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MOVIE REVIEW: A wizard, a witch, a boy wonder and lots of eye candy sure to thrill the kids in 'The House With a Clock in Its Walls'

by DAN LYBARGER Special to the Democrat-Gazette | September 21, 2018 at 2:00 a.m.
Orphaned Lewis Barnavelt (Owen Vaccaro) is sent to live with his eccentric and sometimes magically potent uncle in Eli Roth’s The House With the Clock in Its Walls.

Eli Roth got his start making gruesome thrillers like Cabin Fever and Hostel, but in his surprisingly kid-friendly new feature he trades dismemberment for Harry Potter-esque wizardry gone wild.

The storyline of The House With a Clock in Its Walls by Eric Kripke (Supernatural), working from the 1973 novel by John Bellairs, should seem familiar to anyone who has studied at or about Hogwarts. As usual, Lewis Barnavelt (Owen Vaccaro) has been recently orphaned. With no remaining family, the 10-year-old has to move in with his estranged uncle, Jonathan (Jack Black).

While the two have had only fitful contact before, they quickly discover they are kindred spirits. Lewis' classmates taunt him because he sports the same goggles the hero of his favorite TV show, Captain Midnight, wears. Jonathan thinks nothing of wearing a black kimono over his clothes. Lewis loves dictionaries and speaks as if he has memorized one. The older man lives in a home with hundreds of clocks, and the building itself makes eerie ticking noises.

The hidden clock has a sinister purpose that has remained a mystery to the homeowner, at least until now.

Jonathan is as indifferent to rumors his neighbors spread that his house is haunted as he is to their demands that he stop playing the saxophone at 3 a.m. ("Dem's me best jamming hours.") For a fellow who can cast nasty spells when he wants to, Jonathan is surprisingly friendly. It helps that the only person he seems to have bad words for is his neighbor and friend Mrs. Zimmerman (Cate Blanchett), who gets away with taunting Jonathan because she's a powerful witch.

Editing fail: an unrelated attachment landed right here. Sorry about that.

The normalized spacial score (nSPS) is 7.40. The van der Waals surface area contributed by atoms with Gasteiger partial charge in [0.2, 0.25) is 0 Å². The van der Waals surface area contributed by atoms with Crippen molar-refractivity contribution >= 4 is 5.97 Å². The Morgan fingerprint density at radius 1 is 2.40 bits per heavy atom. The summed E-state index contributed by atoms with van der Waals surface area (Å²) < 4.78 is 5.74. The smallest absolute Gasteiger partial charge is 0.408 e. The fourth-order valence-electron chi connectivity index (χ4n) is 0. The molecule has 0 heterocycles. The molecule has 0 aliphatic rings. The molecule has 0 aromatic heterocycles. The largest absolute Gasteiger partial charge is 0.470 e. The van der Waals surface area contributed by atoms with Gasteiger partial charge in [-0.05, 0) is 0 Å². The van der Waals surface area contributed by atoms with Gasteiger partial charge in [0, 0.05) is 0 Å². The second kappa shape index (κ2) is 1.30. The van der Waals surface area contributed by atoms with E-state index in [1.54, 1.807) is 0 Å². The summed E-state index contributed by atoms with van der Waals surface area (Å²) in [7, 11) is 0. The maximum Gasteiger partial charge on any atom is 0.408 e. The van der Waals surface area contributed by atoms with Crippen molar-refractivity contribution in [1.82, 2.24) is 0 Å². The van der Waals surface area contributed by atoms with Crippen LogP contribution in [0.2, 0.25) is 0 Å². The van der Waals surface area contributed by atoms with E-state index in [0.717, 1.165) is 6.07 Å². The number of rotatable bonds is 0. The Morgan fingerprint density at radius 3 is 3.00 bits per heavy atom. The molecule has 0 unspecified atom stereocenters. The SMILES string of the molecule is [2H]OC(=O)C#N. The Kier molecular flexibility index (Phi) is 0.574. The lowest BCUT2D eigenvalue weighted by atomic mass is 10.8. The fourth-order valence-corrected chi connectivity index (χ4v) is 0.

While discovering that his uncle can teach him how to cast spells, Lewis still has the burdens of most 10-year-old boys growing up in 1955. In addition to being disparaged about his looks, Lewis discovers that none of his peers wants to play basketball with him. Being short, clumsy and eccentric prevent him from becoming popular.

Lewis looks for support from a classmate (Sunny Suljic) who seems more interested in the new boy's vote for class president than in his company. Lewis also learns that a carefully placed spell can make a tough day at school a little easier.

Meanwhile, Jonathan's old mentor Isaac Izard (Kyle MacLachlan) has left behind some troubling secrets. The fact that Isaac is dead doesn't mean that he's any less dangerous to Jonathan's surrogate family or to the world as a whole.

For the most part, Roth has the proper tone and approach for the story. It's creepy without being traumatic, and until the last act, he doesn't let the special effects overwhelm the characters or the story. When you have performers like Black and Blanchett, there's no point in loading every shot with CGIs. Their knowing glances convey all the wonder the film needs.

Vaccaro manages to hold his own with the grown-ups in the cast and doesn't seem intimidated by them. He frequently has to carry his scenes and does so as if he really had performed some type of witchcraft.

Toward the end, Roth struggles to meet some quota of otherworldly eye candy. The House With a Clock in Its Walls works best when the magic sneaks up on viewers instead of trying to smother them. The tension that Roth ably constructed earlier in the film slackens when the effects become repetitive, and just keeps ticking away.

MovieStyle on 09/21/2018

The House With a Clock in Its Walls

85 Cast: Owen Vaccaro, Jack Black, Cate Blanchett, Sunny Suljic, Kyle MacLachlan, Colleen Camp, Renee Elise Goldsberry

Director: Eli Roth

Rating: PG, for thematic elements including sorcery, some action, scary images, rude humor and language

Running time: 1 hour, 44 minutes

Print Headline: Good times


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